PJ: Krishnaji, this is the last discussion
in this series of discussions. The field is very complex,
consciousness and the mind. Most of us have a mind which is filled and occupied
with an infinity of complexities. Even though, perhaps, we made
some ingress into this matrix, the density of it
makes penetration or revelation of the full length
and breadth and width of it impossible to comprehend
in the very short while before us. Therefore, instead of pursuing these
fragments, which we have been doing, of this total consciousness… In all that we have said, there is one big question which
remains imprinted on the human mind, and that is the ‘how’ of it. Most people see that there is a
shrinkage of space in the human mind because of the various pressures
which operate on it, pressures of technology,
pressures of population, pressures of incapacity
to face complex situations, violence, terror, all of it is only increasing
to narrow the space which is available to us
within which to explore. I would suggest, sir, that in this
last hour and a half that we have, if you go into, not specific problems of fear
or what is the future, which all come
into the major problem of what is the future of man, but lay bare
the structure of the human mind, and bring us face to face
with the structure of thought. One of the major problems
we have is, most discussions concern themselves with the content and meaning
of human thought. Though content and meaning
are very important, when you are talking of a mutation
at the root of the human mind, I think the structure of that mind,
the structure of thought and the structure of perception and the action which leads
to an ending of these complexities, not piecemeal, but an ending, can only… – I won’t say come about –
can only be laid bare. It’s for each one of us to investigate for ourselves
into these complexities. I think if you laid bare
the structure, I’ve known you for many years, so I know you’ll never
answer ‘how?’ – yet the ‘how’ of it
is at the root of our inquiry. K: I think that lady
should come to the front. PJ: Why don’t you sit there,
you will find shade. K: Would you add something, sir? G. Narayan: May I ask something? Obviously, there is
an increase in suffering, especially man-made suffering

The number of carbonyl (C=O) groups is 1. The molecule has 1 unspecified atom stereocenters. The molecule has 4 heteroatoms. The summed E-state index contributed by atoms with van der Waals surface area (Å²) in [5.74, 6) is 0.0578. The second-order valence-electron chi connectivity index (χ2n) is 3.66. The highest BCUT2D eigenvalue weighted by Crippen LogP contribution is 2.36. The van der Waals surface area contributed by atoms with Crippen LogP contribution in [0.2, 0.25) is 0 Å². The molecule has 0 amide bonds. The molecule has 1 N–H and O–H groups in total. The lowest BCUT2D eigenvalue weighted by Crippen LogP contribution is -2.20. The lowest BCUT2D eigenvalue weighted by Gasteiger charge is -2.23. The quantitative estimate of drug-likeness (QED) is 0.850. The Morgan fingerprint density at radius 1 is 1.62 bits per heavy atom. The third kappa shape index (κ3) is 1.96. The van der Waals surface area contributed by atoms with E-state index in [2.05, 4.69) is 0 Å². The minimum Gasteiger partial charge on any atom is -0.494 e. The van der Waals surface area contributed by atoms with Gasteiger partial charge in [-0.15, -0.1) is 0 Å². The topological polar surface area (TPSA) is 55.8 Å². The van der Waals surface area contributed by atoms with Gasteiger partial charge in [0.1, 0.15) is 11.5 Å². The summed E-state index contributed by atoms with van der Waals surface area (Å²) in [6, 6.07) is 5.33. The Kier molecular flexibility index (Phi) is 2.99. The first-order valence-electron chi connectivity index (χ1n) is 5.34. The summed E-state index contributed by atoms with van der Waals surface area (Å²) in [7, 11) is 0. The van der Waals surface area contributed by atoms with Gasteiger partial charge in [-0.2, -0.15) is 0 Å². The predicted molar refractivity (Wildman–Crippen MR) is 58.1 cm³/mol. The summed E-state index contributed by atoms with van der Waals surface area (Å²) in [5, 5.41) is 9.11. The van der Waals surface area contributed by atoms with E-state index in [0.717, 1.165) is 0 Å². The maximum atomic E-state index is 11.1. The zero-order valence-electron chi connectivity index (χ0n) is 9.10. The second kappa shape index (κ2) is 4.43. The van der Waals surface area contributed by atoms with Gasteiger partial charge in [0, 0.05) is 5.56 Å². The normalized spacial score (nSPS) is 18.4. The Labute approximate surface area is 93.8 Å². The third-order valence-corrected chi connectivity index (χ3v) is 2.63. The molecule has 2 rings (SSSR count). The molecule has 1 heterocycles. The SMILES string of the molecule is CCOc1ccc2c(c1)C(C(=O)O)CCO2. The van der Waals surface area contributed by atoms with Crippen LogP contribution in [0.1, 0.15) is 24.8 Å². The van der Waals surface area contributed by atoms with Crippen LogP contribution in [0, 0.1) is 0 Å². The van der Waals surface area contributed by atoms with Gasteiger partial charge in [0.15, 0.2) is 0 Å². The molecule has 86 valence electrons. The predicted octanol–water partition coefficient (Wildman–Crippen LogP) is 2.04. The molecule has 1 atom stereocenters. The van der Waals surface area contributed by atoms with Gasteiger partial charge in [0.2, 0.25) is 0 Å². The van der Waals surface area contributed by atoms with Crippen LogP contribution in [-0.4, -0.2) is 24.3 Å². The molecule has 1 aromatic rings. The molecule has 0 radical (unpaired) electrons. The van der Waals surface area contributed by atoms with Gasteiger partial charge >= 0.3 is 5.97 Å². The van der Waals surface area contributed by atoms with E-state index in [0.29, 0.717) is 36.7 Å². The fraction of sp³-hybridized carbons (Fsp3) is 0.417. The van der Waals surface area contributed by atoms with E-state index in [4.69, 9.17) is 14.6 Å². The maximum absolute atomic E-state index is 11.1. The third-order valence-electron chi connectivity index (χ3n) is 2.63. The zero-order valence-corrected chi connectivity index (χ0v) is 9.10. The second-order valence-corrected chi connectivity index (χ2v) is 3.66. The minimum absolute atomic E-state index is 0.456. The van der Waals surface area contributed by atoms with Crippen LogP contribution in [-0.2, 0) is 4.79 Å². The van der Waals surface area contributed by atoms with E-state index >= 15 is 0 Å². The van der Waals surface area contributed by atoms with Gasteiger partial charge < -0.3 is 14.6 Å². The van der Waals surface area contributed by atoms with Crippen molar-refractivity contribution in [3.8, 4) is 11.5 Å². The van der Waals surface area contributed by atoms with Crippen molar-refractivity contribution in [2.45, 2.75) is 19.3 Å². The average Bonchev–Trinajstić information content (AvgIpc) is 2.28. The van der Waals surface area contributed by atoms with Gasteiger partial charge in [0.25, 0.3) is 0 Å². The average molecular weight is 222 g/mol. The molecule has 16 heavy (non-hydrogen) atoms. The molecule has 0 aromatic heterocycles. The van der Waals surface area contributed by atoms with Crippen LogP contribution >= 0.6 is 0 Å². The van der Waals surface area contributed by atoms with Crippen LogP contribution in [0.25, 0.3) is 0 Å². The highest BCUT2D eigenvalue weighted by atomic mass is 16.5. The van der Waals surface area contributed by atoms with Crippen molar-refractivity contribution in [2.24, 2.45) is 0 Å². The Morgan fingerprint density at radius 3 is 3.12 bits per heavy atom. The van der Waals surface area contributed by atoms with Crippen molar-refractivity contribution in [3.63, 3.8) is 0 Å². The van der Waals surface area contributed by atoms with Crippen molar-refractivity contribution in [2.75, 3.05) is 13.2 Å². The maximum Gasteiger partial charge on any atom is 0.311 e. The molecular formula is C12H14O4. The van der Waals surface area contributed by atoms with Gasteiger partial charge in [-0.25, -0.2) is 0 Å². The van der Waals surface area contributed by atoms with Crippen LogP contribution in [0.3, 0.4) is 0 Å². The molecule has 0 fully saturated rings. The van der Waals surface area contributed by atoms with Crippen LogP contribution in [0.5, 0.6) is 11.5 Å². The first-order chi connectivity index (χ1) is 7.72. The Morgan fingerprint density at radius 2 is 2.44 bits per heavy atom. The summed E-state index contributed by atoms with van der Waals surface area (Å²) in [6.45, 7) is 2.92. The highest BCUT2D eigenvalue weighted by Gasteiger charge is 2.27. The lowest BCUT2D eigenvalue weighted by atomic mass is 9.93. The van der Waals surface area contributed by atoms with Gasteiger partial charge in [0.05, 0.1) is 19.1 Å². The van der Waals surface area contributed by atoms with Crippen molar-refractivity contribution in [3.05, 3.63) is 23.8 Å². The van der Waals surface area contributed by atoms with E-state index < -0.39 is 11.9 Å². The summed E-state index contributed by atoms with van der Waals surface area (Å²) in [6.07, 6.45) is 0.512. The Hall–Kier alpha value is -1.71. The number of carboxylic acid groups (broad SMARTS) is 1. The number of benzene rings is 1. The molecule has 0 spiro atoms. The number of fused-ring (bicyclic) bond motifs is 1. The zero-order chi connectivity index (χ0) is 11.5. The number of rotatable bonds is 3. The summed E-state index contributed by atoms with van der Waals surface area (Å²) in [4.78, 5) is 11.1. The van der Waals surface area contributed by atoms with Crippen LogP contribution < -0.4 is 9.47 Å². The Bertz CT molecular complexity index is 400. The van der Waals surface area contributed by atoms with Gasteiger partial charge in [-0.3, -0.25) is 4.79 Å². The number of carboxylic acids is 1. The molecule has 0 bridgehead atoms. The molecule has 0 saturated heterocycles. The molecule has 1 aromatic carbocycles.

– poverty, war, and changes brought about by various developments
in mechanics and engineering. So, the young man is drowned
in this suffering and fear, and finds it difficult
to come to terms with life. In this context,
what is the nature of wisdom? K: You were asking
that same question yesterday. Sir, this morning
we talked over together fear,
the whole movement of fear. How do you listen
to those statements? How do you read
those statements? What is the impact
of those statements? We said this morning,
desire, time, thought, the hurts, the whole of that
is fear, right? And you tell me that. You say it very clearly
in words which are common, you have communicated to me
the truth of it – right? – not the verbal description
of desire, time, fear, thought. Your very statement,
and listening to that statement, I am not arguing
with that statement, I’m not opposing it, or comparing what you say
to something I already know, but I am actually listening
to what you said. It has entered
into my consciousness, that part of consciousness
which is willing to observe, willing to listen,
willing to comprehend entirely what you are saying,
what you have said to me. What is the impact? Is it a verbal impact,
or a logical impact, or you have talked
to me at a level where I see the truth
of what you have said. I would like to discuss
that a little bit, because that may reveal
the state of my own mind, not the state of your mind, but the state of my own
activity of listening, the impact of your statement, and the depth of the truth
of what you have said. What does it do to my consciousness? Would that be all right? PJ: I feel, sir, that we will
enter into another dialectic. K: I have a horror of all that.
PJ: I would suggest you take us further into it.
You have an hour. We are still at the periphery, unless you open it up and perhaps, later
enter into the discussion. But I think you have
to open it up much more. K: I don’t quite follow
how to open it up, I’m looking at it. What do you mean ‘open it up’? PJ: I am asking you the ‘how’ of it. K: Play devil’s advocate.
PJ: Yes. I will ask you. You’ve said
what you’ve said this morning. We are speaking
of the future of man, to the danger of technology
taking over man’s functions, man seems paralysed. You said there are only two ways – either the way of pleasure
or the way of another movement… K: Inwardly. PJ: I am asking you the ‘how’
of the other movement. Don’t tell me that there is
no ‘how’, and leave me. Q: Let me try and make it
a little more earthy. We have to quench fear
if we have to be free, otherwise we drown ourselves
in pleasures. Increasingly, in this world,
fear increases because of the processes
that have been set in motion. How do we begin to quench